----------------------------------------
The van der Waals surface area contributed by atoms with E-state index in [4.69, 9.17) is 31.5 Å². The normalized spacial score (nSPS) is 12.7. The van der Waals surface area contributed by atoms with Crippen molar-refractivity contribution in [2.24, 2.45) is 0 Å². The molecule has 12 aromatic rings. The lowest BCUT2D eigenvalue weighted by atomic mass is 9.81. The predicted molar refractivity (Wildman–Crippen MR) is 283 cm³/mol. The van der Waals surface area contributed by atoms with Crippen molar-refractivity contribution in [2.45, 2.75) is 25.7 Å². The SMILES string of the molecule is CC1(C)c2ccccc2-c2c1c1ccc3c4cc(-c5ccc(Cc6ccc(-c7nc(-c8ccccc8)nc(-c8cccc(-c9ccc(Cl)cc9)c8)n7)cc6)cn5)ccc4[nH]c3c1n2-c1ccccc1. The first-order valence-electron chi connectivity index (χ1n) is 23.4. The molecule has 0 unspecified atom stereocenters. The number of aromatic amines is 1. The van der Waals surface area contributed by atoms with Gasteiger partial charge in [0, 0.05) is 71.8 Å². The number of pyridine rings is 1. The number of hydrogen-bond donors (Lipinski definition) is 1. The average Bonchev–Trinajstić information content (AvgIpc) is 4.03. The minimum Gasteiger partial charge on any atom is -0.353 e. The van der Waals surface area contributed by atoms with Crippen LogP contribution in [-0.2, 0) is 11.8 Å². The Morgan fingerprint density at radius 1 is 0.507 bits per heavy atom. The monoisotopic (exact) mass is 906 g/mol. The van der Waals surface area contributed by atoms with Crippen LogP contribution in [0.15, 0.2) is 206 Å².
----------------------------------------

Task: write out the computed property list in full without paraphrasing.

The van der Waals surface area contributed by atoms with E-state index in [4.69, 9.17) is 31.5 Å². The normalized spacial score (nSPS) is 12.7. The van der Waals surface area contributed by atoms with Crippen molar-refractivity contribution in [2.24, 2.45) is 0 Å². The molecule has 12 aromatic rings. The lowest BCUT2D eigenvalue weighted by atomic mass is 9.81. The predicted molar refractivity (Wildman–Crippen MR) is 283 cm³/mol. The van der Waals surface area contributed by atoms with Crippen molar-refractivity contribution in [2.45, 2.75) is 25.7 Å². The SMILES string of the molecule is CC1(C)c2ccccc2-c2c1c1ccc3c4cc(-c5ccc(Cc6ccc(-c7nc(-c8ccccc8)nc(-c8cccc(-c9ccc(Cl)cc9)c8)n7)cc6)cn5)ccc4[nH]c3c1n2-c1ccccc1. The first-order valence-electron chi connectivity index (χ1n) is 23.4. The molecule has 0 unspecified atom stereocenters. The number of aromatic amines is 1. The van der Waals surface area contributed by atoms with Gasteiger partial charge in [0, 0.05) is 71.8 Å². The number of pyridine rings is 1. The number of hydrogen-bond donors (Lipinski definition) is 1. The average Bonchev–Trinajstić information content (AvgIpc) is 4.03. The minimum Gasteiger partial charge on any atom is -0.353 e. The van der Waals surface area contributed by atoms with Crippen LogP contribution in [-0.2, 0) is 11.8 Å². The Morgan fingerprint density at radius 1 is 0.507 bits per heavy atom. The monoisotopic (exact) mass is 906 g/mol. The van der Waals surface area contributed by atoms with Crippen LogP contribution in [0.15, 0.2) is 206 Å².